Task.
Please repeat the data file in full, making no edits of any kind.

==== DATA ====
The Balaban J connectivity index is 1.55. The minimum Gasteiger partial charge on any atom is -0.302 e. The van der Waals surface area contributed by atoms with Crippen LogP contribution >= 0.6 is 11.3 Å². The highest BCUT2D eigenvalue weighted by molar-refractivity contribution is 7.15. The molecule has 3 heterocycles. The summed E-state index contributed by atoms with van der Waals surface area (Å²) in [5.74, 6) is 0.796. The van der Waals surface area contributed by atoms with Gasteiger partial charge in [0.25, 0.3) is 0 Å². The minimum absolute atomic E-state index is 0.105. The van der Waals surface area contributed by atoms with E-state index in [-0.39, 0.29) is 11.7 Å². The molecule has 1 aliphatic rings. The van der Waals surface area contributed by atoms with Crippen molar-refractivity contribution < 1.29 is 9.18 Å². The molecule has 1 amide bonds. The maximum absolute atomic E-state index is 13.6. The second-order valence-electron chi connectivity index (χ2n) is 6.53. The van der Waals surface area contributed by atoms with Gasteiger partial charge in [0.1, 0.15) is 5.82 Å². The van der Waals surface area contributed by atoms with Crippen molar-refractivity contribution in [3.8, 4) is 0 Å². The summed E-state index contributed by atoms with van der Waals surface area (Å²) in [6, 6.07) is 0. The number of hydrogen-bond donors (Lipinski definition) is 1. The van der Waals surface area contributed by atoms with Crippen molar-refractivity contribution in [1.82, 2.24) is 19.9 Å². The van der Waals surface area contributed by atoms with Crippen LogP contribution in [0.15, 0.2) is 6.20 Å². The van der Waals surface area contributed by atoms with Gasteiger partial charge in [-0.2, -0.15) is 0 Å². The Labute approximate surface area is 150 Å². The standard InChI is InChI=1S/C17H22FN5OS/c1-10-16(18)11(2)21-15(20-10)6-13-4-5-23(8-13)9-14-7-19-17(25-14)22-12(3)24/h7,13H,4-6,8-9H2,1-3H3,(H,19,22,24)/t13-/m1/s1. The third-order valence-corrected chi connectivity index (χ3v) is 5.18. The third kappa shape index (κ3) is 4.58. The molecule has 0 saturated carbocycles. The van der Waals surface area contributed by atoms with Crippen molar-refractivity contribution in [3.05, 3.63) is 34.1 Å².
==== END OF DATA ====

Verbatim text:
The Balaban J connectivity index is 1.55. The minimum Gasteiger partial charge on any atom is -0.302 e. The van der Waals surface area contributed by atoms with Crippen LogP contribution >= 0.6 is 11.3 Å². The highest BCUT2D eigenvalue weighted by molar-refractivity contribution is 7.15. The molecule has 3 heterocycles. The summed E-state index contributed by atoms with van der Waals surface area (Å²) in [5.74, 6) is 0.796. The van der Waals surface area contributed by atoms with Gasteiger partial charge in [0.25, 0.3) is 0 Å². The minimum absolute atomic E-state index is 0.105. The van der Waals surface area contributed by atoms with E-state index in [-0.39, 0.29) is 11.7 Å². The molecule has 1 aliphatic rings. The van der Waals surface area contributed by atoms with Crippen molar-refractivity contribution < 1.29 is 9.18 Å². The molecule has 1 amide bonds. The maximum absolute atomic E-state index is 13.6. The second-order valence-electron chi connectivity index (χ2n) is 6.53. The van der Waals surface area contributed by atoms with Gasteiger partial charge in [0.1, 0.15) is 5.82 Å². The van der Waals surface area contributed by atoms with Crippen molar-refractivity contribution in [3.8, 4) is 0 Å². The summed E-state index contributed by atoms with van der Waals surface area (Å²) in [6, 6.07) is 0. The number of hydrogen-bond donors (Lipinski definition) is 1. The van der Waals surface area contributed by atoms with Crippen molar-refractivity contribution in [1.82, 2.24) is 19.9 Å². The van der Waals surface area contributed by atoms with Crippen LogP contribution in [0.15, 0.2) is 6.20 Å². The van der Waals surface area contributed by atoms with Gasteiger partial charge in [-0.2, -0.15) is 0 Å². The Labute approximate surface area is 150 Å². The standard InChI is InChI=1S/C17H22FN5OS/c1-10-16(18)11(2)21-15(20-10)6-13-4-5-23(8-13)9-14-7-19-17(25-14)22-12(3)24/h7,13H,4-6,8-9H2,1-3H3,(H,19,22,24)/t13-/m1/s1. The third-order valence-corrected chi connectivity index (χ3v) is 5.18. The third kappa shape index (κ3) is 4.58. The molecule has 0 saturated carbocycles. The van der Waals surface area contributed by atoms with Crippen molar-refractivity contribution in [3.05, 3.63) is 34.1 Å².